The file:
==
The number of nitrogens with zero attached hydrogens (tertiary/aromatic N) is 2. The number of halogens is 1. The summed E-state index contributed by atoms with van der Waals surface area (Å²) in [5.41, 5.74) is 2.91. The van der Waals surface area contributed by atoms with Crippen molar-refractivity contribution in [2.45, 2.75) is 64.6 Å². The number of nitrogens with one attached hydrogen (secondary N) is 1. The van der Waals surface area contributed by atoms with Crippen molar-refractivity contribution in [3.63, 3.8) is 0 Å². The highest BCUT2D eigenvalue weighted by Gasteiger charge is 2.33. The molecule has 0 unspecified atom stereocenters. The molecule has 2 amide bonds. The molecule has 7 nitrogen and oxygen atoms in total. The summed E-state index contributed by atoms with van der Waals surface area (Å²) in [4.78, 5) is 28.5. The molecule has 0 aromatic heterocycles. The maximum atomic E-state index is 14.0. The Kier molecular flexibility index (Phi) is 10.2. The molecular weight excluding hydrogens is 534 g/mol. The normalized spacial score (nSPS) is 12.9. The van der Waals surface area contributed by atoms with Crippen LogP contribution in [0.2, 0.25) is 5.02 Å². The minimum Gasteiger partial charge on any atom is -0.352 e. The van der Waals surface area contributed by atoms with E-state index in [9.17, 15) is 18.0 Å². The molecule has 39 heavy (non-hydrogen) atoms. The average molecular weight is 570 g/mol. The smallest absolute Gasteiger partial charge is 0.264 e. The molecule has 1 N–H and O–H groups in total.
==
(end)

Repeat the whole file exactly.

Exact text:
The number of nitrogens with zero attached hydrogens (tertiary/aromatic N) is 2. The number of halogens is 1. The summed E-state index contributed by atoms with van der Waals surface area (Å²) in [5.41, 5.74) is 2.91. The van der Waals surface area contributed by atoms with Crippen molar-refractivity contribution in [2.45, 2.75) is 64.6 Å². The number of nitrogens with one attached hydrogen (secondary N) is 1. The van der Waals surface area contributed by atoms with Crippen molar-refractivity contribution in [3.63, 3.8) is 0 Å². The highest BCUT2D eigenvalue weighted by Gasteiger charge is 2.33. The molecule has 0 unspecified atom stereocenters. The molecule has 2 amide bonds. The molecule has 7 nitrogen and oxygen atoms in total. The summed E-state index contributed by atoms with van der Waals surface area (Å²) in [4.78, 5) is 28.5. The molecule has 0 aromatic heterocycles. The maximum atomic E-state index is 14.0. The Kier molecular flexibility index (Phi) is 10.2. The molecular weight excluding hydrogens is 534 g/mol. The normalized spacial score (nSPS) is 12.9. The van der Waals surface area contributed by atoms with Crippen LogP contribution in [0.2, 0.25) is 5.02 Å². The minimum Gasteiger partial charge on any atom is -0.352 e. The van der Waals surface area contributed by atoms with E-state index in [9.17, 15) is 18.0 Å². The molecule has 39 heavy (non-hydrogen) atoms. The average molecular weight is 570 g/mol. The smallest absolute Gasteiger partial charge is 0.264 e. The molecule has 1 N–H and O–H groups in total.